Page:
SEAPA urges Singapore to stop probe of filmmaker, repeal Films Act

26 September 2005
Source: Southeast Asian Press Alliance (SEAPA)

The Southeast Asian Press Alliance is seriously concerned over deepening police investigations into the work and causes of Singaporean filmmaker Martyn See, and urges free expression advocates worldwide to condemn this latest harassment of a citizen for the “crime” of having spoken his mind. At the same time, SEAPA said the case of Martyn See highlights the harshness of Singaporean state practices and laws in stifling free expression.

See is the subject of ongoing police investigations revolving around his production of a documentary on the life of a leading Singaporean opposition figure in the city state. His filmmaking equipment were recently sequestered, and now he has expressed concern that his communications are being closely monitored by the state.

See’s documentary—“Singapore Rebel”—focuses on the life of Chee Soon Juan, the secretary general of the Singapore Democratic Party who himself was sued for defamation by Singaporean leaders for political speeches he made while stumping for a parliamentary seat in 2001. Dr. Chee is currently facing bankruptcy proceedings.

“Singapore Rebel” was pulled from a Singapore film festival early this year after censors warned that it was too “political”. The country’s Films Act bars the production and distribution of “party political” films—defined as films “made by any person and directed towards any political end in Singapore.”

Reports coming out of Singapore now suggest that police have begun expanding their investigations, interviewing See’s friends and acquaintances, and in at least one case reportedly tracking down one such friend via an unlisted mobile phone number.

Blogger Jacob George wrote an account of his encounter with the police on his blog, omekanahuria.blogspot.com.

George says that when he asked why he was being interviewed, the police merely said that investigators are “talking to some of Martyn’s friends and acquaintances as part of the investigations.” The police then reportedly added that they were simply aware that he “has been in contact with Martyn via SMS.”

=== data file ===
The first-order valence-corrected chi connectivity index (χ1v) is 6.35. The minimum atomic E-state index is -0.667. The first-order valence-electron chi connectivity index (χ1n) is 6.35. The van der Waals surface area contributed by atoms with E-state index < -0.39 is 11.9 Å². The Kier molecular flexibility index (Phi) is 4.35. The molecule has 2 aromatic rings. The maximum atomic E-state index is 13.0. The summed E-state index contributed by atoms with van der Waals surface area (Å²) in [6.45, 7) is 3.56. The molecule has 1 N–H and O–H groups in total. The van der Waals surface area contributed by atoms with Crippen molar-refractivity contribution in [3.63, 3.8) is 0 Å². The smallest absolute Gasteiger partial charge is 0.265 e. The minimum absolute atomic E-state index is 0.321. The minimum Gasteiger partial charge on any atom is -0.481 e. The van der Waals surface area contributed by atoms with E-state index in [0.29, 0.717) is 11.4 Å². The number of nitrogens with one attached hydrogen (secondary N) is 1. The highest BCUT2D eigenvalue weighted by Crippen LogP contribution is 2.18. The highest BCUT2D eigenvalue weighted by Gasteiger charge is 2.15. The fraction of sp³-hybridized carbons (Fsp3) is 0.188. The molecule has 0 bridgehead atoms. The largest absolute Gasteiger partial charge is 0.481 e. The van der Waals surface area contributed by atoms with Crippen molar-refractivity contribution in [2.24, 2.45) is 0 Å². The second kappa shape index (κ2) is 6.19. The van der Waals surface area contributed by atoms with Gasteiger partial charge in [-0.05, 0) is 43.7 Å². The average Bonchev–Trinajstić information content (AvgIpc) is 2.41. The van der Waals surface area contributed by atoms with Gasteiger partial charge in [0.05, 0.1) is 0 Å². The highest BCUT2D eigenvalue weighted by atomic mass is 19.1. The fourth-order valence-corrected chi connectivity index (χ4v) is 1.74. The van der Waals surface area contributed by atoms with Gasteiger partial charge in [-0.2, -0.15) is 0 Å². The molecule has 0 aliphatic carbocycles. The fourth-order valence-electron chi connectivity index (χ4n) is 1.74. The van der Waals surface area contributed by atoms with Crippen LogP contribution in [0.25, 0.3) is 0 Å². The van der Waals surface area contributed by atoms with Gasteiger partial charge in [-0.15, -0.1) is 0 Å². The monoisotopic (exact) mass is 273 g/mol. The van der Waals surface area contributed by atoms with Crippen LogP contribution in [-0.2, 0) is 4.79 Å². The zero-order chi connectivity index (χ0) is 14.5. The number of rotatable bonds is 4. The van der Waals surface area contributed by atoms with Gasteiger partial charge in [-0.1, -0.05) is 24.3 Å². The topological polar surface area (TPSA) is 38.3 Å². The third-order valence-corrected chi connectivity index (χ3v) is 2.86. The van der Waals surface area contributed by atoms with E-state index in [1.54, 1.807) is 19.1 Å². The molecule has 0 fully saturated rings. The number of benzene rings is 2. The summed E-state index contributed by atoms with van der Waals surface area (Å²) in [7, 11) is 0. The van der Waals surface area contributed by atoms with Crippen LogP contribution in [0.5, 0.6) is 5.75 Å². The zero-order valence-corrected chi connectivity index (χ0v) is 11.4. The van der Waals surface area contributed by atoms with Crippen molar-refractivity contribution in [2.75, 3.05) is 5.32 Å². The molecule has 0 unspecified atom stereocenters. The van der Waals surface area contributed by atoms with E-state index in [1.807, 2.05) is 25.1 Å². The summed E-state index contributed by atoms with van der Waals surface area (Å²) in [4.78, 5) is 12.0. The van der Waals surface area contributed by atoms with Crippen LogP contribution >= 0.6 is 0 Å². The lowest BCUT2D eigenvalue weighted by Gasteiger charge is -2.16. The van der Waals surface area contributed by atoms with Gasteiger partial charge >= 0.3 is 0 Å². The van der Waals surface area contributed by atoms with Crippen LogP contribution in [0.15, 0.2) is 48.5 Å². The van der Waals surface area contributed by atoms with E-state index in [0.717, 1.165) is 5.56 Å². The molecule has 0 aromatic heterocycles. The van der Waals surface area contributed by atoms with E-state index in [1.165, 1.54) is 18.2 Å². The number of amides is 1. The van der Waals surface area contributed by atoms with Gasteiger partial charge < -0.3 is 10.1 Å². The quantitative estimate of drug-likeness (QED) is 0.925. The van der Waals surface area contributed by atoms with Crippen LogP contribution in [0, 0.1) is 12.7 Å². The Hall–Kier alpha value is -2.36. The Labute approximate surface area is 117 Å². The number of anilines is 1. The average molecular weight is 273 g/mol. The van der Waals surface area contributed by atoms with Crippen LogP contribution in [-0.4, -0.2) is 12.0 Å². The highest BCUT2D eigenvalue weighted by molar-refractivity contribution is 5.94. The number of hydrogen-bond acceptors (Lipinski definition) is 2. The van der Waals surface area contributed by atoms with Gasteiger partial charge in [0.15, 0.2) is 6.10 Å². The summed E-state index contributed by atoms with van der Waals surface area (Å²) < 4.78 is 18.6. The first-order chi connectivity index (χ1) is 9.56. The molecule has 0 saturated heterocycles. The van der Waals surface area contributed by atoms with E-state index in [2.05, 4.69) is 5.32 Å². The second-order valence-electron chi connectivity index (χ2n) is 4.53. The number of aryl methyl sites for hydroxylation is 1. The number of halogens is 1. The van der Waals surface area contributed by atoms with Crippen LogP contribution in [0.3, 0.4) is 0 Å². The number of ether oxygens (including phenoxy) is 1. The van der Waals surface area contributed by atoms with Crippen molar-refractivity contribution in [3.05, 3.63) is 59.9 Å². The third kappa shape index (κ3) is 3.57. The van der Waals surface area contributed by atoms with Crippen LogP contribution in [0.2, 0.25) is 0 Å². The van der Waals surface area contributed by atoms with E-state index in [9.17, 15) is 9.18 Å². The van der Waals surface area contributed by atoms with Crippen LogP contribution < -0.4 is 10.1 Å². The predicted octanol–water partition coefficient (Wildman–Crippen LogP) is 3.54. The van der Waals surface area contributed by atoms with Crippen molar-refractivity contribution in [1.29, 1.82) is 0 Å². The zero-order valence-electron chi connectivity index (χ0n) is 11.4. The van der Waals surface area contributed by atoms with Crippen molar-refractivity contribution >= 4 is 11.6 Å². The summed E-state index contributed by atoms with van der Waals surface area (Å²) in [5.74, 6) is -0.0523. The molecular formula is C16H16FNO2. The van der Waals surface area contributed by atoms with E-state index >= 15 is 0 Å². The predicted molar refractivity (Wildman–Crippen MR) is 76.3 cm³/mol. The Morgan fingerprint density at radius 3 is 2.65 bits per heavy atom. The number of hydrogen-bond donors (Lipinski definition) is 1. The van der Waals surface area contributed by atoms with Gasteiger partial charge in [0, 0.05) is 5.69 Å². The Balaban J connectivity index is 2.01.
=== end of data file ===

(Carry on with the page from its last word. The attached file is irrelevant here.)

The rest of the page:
When the police called, George asked how they got his mobile number. “He just replied ‘through our investigations,’” the blogger said. “I asked him a few times but he gave the same reply. Not many people have my mobile number. Those who do would’ve told me if they had been approached for my number. Nobody did.”

SEAPA finds the developments troubling and suspicious, and urges the Singaporean government to drop its investigations of Martyn See and respect his right to free expression. SEAPA finds the continuing harassment of Mr. See appalling, especially as the state has not even bothered to spell out what they find so objectionable with his film.

“As far as we have seen, “Singaporean Rebel” is a responsible piece of filmmaking and journalism. It deals with a true story, a genuine issue, and something of absolute concern to Singaporeans,” SEAPA executive director Roby Alampay said.

SEAPA also urged Singapore to repeal its Films Act, and all state policies that restrict Singaporeans’ rights to free expression. Despite its economic strength, Singapore has one of the strictest regimes for controlling news, opinion, and information in Southeast Asia. All mass media in the city-state are under the influence of the government, and the nation’s leaders have routinely sued critics, journalists, and even international media giants to discourage any criticism of the government or its leaders.

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